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Author Topic: Vocals in separate PA  (Read 31836 times)

Scott MacAuley

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Re: Vocals in separate PA
« Reply #110 on: March 31, 2008, 07:30:34 pm »

n the vocals in a sep PA
I'm still using this setup every weekend. It's a very satisfying feeling to see the look on the competition's faces. Especially after they've spent 20 grand or more on their system and insist mine must be a piece of crap. Whell it is, but finely tuned!.
I have found that when placing the stacks side by side it is better to have the vocals only in their own stack. When stacking the vocal cabs on top (preferred)I can put vocals in both without any issues.
Some of the patrons at one club I work apparently ask if I am there running sound before they pay to get in. Interesting.

On the back wall PA.
For my own band, we use a lot of electronics. I use analog modeling guitar rigs, electric drums, and a modeling bass rig.
We're using side located floor monitors but I've been toying with the idea of a multi feed backline PA and timing the mains to that. The problem is stage depth in small clubs. How would you time A diagonally placed speaker stack to the mains?
Roughly the center of the stack to the front of the mains perhaps?
 
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Grant Conklin

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Re: Vocals in separate PA
« Reply #111 on: March 31, 2008, 10:03:56 pm »

Scott MacAuley wrote on Mon, 31 March 2008 18:30


...the idea of a multi feed backline PA and timing the mains to that. The problem is stage depth in small clubs. How would you time A diagonally placed speaker stack to the mains?
Roughly the center of the stack to the front of the mains perhaps?
 



As with any delay, it's an average for the audience.  Another labster (chime in if you wish) recently told me of a simple way to align subs, and it should work for delays as well:  
Feed a signal tone to both sets of speakers. (in the case of a subwoofer, use the crossover frequency)  Flip the phase on the speaker you wish to delay, and then adjust the delay until the sound is weakest.  Flip the phase back, and you should be good to go, at least time-wise.  You might experiment with different frequencies, or perhaps some noise.  

Thanks,
Grant
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Scott MacAuley

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Re: Vocals in separate PA
« Reply #112 on: April 01, 2008, 08:17:00 am »

Since we're on this subject again, probably for good reason,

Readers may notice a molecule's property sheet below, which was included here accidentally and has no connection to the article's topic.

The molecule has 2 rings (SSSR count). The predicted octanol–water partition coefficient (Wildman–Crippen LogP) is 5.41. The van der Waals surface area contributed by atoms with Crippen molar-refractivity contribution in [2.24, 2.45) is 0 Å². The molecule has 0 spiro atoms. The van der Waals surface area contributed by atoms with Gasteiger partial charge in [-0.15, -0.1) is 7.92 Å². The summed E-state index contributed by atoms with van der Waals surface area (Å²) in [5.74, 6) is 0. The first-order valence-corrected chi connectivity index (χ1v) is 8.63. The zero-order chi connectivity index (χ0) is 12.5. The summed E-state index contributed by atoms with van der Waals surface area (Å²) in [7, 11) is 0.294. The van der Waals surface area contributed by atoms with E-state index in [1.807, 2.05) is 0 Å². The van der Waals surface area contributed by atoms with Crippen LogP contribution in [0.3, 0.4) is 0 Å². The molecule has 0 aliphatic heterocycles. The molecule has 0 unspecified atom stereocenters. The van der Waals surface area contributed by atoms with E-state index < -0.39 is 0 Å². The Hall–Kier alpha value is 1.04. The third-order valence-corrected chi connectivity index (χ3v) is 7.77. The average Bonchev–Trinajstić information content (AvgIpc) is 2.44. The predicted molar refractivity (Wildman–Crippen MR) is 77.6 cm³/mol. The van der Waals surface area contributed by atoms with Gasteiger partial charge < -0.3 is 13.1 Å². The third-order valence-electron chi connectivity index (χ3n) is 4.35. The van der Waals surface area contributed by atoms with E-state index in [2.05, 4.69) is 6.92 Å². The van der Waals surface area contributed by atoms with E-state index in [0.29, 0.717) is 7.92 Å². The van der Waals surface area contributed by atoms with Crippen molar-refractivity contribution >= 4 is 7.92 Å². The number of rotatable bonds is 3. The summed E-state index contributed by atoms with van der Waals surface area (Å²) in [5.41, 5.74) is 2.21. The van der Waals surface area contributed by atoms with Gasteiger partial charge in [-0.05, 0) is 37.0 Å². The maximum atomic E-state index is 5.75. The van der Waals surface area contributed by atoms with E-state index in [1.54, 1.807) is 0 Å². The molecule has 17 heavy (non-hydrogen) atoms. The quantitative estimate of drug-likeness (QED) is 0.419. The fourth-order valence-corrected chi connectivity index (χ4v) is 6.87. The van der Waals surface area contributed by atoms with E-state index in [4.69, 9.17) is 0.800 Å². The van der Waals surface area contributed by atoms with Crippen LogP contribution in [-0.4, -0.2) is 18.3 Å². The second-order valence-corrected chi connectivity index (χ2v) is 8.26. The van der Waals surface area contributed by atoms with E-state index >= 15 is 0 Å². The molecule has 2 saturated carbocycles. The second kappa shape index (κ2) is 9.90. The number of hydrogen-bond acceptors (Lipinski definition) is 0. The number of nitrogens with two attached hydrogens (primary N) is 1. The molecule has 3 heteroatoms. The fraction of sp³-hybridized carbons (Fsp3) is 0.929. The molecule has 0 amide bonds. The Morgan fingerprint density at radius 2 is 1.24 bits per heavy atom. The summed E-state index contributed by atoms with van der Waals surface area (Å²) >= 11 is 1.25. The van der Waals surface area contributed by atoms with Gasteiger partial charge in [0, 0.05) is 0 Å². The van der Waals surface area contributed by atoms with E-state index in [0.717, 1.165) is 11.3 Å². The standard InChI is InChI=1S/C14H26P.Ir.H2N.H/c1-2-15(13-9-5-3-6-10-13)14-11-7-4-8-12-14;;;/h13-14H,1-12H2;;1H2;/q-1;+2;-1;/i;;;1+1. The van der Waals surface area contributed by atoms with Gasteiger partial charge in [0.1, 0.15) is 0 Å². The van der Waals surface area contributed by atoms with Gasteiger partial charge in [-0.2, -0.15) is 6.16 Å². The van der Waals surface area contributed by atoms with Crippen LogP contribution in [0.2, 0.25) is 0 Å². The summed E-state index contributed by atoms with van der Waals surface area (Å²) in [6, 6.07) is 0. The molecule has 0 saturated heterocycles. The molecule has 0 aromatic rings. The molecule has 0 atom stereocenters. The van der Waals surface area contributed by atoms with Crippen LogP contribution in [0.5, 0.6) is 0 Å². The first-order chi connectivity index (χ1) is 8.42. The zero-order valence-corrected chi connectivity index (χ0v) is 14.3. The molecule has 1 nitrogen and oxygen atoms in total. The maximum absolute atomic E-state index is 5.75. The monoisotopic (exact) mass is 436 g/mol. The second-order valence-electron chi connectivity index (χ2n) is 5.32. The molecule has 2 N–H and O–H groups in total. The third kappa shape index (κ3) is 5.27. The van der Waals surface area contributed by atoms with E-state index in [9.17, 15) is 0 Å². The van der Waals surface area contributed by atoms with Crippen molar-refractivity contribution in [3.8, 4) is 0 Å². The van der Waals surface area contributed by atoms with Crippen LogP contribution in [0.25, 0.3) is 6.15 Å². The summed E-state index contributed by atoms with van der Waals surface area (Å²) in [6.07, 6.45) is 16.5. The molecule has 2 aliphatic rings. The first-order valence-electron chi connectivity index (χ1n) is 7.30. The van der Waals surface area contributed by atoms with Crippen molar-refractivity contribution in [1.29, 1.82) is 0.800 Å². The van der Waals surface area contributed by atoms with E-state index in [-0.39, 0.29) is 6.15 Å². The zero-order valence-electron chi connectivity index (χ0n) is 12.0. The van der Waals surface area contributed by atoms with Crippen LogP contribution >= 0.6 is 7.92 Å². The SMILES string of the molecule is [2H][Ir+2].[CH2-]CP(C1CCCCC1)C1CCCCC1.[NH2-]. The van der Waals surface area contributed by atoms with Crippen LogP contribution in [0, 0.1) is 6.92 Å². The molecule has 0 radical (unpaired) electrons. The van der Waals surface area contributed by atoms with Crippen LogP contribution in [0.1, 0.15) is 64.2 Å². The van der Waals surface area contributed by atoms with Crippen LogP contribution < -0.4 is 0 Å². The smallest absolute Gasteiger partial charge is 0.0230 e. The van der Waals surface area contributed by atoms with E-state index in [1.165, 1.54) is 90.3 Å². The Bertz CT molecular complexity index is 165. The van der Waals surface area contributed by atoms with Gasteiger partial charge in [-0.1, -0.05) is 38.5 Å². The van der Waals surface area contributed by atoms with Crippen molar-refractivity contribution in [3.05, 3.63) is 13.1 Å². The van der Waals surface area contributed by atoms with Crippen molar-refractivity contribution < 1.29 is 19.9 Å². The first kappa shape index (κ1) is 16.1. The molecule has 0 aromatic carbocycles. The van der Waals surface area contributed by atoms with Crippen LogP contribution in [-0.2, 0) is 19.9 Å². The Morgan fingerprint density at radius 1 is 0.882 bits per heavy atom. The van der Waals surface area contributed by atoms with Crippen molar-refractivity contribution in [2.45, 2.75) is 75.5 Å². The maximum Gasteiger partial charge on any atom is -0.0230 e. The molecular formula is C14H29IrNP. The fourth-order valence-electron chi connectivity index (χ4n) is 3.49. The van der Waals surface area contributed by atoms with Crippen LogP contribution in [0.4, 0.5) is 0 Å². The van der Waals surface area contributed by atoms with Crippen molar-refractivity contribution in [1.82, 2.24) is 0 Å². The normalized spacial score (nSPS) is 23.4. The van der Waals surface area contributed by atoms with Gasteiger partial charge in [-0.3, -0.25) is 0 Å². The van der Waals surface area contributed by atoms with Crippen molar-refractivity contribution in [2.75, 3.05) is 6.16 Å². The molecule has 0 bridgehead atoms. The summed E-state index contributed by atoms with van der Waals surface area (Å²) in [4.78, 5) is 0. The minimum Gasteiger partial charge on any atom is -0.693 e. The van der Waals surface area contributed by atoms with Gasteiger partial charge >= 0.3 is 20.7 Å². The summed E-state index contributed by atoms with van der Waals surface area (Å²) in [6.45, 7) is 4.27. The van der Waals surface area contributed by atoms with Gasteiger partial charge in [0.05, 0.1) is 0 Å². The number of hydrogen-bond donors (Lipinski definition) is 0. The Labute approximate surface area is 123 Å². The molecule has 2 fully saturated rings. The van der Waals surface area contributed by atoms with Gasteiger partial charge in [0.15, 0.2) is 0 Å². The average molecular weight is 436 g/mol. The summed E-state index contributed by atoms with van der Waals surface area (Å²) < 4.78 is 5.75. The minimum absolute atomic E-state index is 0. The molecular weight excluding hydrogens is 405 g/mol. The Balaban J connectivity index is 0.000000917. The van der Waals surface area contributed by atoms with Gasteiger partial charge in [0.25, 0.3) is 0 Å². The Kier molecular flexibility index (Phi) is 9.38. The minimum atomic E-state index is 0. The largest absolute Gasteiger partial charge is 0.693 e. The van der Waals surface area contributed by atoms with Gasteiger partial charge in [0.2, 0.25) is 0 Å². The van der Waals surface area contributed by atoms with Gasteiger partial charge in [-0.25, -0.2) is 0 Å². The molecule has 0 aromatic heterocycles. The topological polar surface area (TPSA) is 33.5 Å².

Here's a trick I use ALOT!. This is for those walk in gigs where you are using a house system or if you don't have other boxes.
Since you are probably stuck with a standard 3 way PA you don't have aux fed subs or exciters. You certainly don't want to rewire
the house pa, but plenty of guys try! BAD IDEA.

Whip up a little rack with a 2 way or 3way analog crossover and whatever other toys you might need. Usually compressors or your favorite FX. Make sure you have both patch insert cables and regular lines for it.

Patch the crossover into the submaster insert, or the submaster out and re enter it into either a return or spare input. Cut the lows around 100 or so for normal mortals. That is now your vocal master channel. You can cut the highs as well (with a 3 way) to solve some 8k and up issues. This way you do not have to kill the lows with limited eq and you can even toss a compressor for safety and smoothness after the crossover.  Send all the vocals to that submaster, not the mains and then send the processed vocals to the mains. In really bad limited cases you can at least insert the crossover/comp into the lead vocal channel. That's where a stereo crossover is handy as you could handle two vocals if you have to. Works like a champ. Allows those crazy singers that like to cruise the audience (like me), freedom, and you sanity. If you are really really limited the behringer 4 ch active DI has balanced inputs and could probably be used as a
mic pre that would not be noiser than most cheap boards today.
You could then send up to 4 vocal mics to your handirack from the snake and then into a house mixer that doesn't have submasters or inserts. A 4 ch mic pre would be better.
You might get too much walk in work though. Smile

I hope this helps somebody else's headaches too.
Cheers
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